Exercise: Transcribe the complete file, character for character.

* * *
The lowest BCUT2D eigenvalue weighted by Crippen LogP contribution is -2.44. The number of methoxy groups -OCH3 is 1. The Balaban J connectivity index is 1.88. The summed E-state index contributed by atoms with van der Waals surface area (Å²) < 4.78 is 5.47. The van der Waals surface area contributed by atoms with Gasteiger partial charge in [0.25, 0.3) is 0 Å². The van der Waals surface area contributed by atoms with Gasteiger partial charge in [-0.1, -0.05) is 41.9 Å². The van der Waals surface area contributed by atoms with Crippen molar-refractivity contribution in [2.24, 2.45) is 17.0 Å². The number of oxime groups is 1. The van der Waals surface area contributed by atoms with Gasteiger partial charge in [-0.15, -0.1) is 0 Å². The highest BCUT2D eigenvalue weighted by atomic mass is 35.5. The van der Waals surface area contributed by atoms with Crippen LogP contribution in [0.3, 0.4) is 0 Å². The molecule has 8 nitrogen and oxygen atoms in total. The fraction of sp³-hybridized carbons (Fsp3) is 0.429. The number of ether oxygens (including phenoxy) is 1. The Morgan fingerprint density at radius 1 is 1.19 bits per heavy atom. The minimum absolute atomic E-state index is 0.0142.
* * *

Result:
The lowest BCUT2D eigenvalue weighted by Crippen LogP contribution is -2.44. The number of methoxy groups -OCH3 is 1. The Balaban J connectivity index is 1.88. The summed E-state index contributed by atoms with van der Waals surface area (Å²) < 4.78 is 5.47. The van der Waals surface area contributed by atoms with Gasteiger partial charge in [0.25, 0.3) is 0 Å². The van der Waals surface area contributed by atoms with Gasteiger partial charge in [-0.1, -0.05) is 41.9 Å². The van der Waals surface area contributed by atoms with Crippen molar-refractivity contribution in [2.24, 2.45) is 17.0 Å². The number of oxime groups is 1. The van der Waals surface area contributed by atoms with Gasteiger partial charge in [-0.15, -0.1) is 0 Å². The highest BCUT2D eigenvalue weighted by atomic mass is 35.5. The van der Waals surface area contributed by atoms with Crippen LogP contribution in [0.3, 0.4) is 0 Å². The molecule has 8 nitrogen and oxygen atoms in total. The fraction of sp³-hybridized carbons (Fsp3) is 0.429. The number of ether oxygens (including phenoxy) is 1. The Morgan fingerprint density at radius 1 is 1.19 bits per heavy atom. The minimum absolute atomic E-state index is 0.0142.